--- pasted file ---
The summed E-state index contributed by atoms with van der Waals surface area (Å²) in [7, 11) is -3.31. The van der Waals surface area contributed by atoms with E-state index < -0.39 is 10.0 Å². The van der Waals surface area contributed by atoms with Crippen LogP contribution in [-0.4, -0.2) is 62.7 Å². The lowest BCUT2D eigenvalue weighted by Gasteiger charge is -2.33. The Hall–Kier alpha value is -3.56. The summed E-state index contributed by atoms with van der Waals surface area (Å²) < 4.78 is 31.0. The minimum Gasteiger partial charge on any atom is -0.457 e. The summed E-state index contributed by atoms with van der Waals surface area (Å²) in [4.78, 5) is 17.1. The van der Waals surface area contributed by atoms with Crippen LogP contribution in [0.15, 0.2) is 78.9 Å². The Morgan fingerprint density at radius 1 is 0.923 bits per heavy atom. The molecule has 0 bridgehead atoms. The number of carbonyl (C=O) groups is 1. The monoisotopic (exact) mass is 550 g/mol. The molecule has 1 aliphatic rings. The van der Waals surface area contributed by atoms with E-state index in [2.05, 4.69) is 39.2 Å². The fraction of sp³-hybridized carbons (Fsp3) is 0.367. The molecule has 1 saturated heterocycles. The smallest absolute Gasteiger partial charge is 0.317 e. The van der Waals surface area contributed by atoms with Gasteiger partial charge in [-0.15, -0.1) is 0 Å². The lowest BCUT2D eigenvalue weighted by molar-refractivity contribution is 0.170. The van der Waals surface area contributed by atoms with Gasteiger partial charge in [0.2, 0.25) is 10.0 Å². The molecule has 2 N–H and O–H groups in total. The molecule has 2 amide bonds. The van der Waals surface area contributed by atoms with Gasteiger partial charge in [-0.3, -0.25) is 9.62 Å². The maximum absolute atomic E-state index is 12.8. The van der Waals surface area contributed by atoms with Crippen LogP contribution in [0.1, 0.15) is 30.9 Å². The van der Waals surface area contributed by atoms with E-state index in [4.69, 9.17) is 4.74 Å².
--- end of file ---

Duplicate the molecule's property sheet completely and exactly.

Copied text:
The summed E-state index contributed by atoms with van der Waals surface area (Å²) in [7, 11) is -3.31. The van der Waals surface area contributed by atoms with E-state index < -0.39 is 10.0 Å². The van der Waals surface area contributed by atoms with Crippen LogP contribution in [-0.4, -0.2) is 62.7 Å². The lowest BCUT2D eigenvalue weighted by Gasteiger charge is -2.33. The Hall–Kier alpha value is -3.56. The summed E-state index contributed by atoms with van der Waals surface area (Å²) < 4.78 is 31.0. The minimum Gasteiger partial charge on any atom is -0.457 e. The summed E-state index contributed by atoms with van der Waals surface area (Å²) in [4.78, 5) is 17.1. The van der Waals surface area contributed by atoms with Crippen LogP contribution in [0.15, 0.2) is 78.9 Å². The Morgan fingerprint density at radius 1 is 0.923 bits per heavy atom. The molecule has 0 bridgehead atoms. The number of carbonyl (C=O) groups is 1. The monoisotopic (exact) mass is 550 g/mol. The molecule has 1 aliphatic rings. The van der Waals surface area contributed by atoms with E-state index in [2.05, 4.69) is 39.2 Å². The fraction of sp³-hybridized carbons (Fsp3) is 0.367. The molecule has 1 saturated heterocycles. The smallest absolute Gasteiger partial charge is 0.317 e. The van der Waals surface area contributed by atoms with Gasteiger partial charge in [-0.15, -0.1) is 0 Å². The lowest BCUT2D eigenvalue weighted by molar-refractivity contribution is 0.170. The van der Waals surface area contributed by atoms with Gasteiger partial charge in [0.2, 0.25) is 10.0 Å². The molecule has 2 N–H and O–H groups in total. The molecule has 2 amide bonds. The van der Waals surface area contributed by atoms with Gasteiger partial charge in [-0.3, -0.25) is 9.62 Å². The maximum absolute atomic E-state index is 12.8. The van der Waals surface area contributed by atoms with Crippen LogP contribution in [0.1, 0.15) is 30.9 Å². The van der Waals surface area contributed by atoms with E-state index in [4.69, 9.17) is 4.74 Å².